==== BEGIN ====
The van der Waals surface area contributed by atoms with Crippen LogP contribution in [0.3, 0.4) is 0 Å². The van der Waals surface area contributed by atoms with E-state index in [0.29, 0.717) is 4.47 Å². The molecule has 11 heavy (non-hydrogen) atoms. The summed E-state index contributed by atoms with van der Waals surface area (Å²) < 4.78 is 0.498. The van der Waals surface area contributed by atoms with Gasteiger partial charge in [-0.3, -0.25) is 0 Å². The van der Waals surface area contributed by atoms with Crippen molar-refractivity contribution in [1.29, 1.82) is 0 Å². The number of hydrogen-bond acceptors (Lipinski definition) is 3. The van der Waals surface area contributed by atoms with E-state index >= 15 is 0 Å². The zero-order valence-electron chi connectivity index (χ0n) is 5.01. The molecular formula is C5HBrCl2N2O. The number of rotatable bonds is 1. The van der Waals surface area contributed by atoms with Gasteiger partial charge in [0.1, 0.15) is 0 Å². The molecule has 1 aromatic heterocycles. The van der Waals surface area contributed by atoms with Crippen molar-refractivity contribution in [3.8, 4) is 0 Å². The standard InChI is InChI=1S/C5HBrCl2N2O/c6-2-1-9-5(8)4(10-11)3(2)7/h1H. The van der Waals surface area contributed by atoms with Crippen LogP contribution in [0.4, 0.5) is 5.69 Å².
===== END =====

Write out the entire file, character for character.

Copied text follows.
The van der Waals surface area contributed by atoms with Crippen LogP contribution in [0.3, 0.4) is 0 Å². The van der Waals surface area contributed by atoms with E-state index in [0.29, 0.717) is 4.47 Å². The molecule has 11 heavy (non-hydrogen) atoms. The summed E-state index contributed by atoms with van der Waals surface area (Å²) < 4.78 is 0.498. The van der Waals surface area contributed by atoms with Gasteiger partial charge in [-0.3, -0.25) is 0 Å². The van der Waals surface area contributed by atoms with Crippen molar-refractivity contribution in [1.29, 1.82) is 0 Å². The number of hydrogen-bond acceptors (Lipinski definition) is 3. The van der Waals surface area contributed by atoms with E-state index >= 15 is 0 Å². The zero-order valence-electron chi connectivity index (χ0n) is 5.01. The molecular formula is C5HBrCl2N2O. The number of rotatable bonds is 1. The van der Waals surface area contributed by atoms with Gasteiger partial charge in [0.1, 0.15) is 0 Å². The molecule has 1 aromatic heterocycles. The van der Waals surface area contributed by atoms with Crippen molar-refractivity contribution in [3.8, 4) is 0 Å². The standard InChI is InChI=1S/C5HBrCl2N2O/c6-2-1-9-5(8)4(10-11)3(2)7/h1H. The van der Waals surface area contributed by atoms with Crippen LogP contribution in [0.4, 0.5) is 5.69 Å².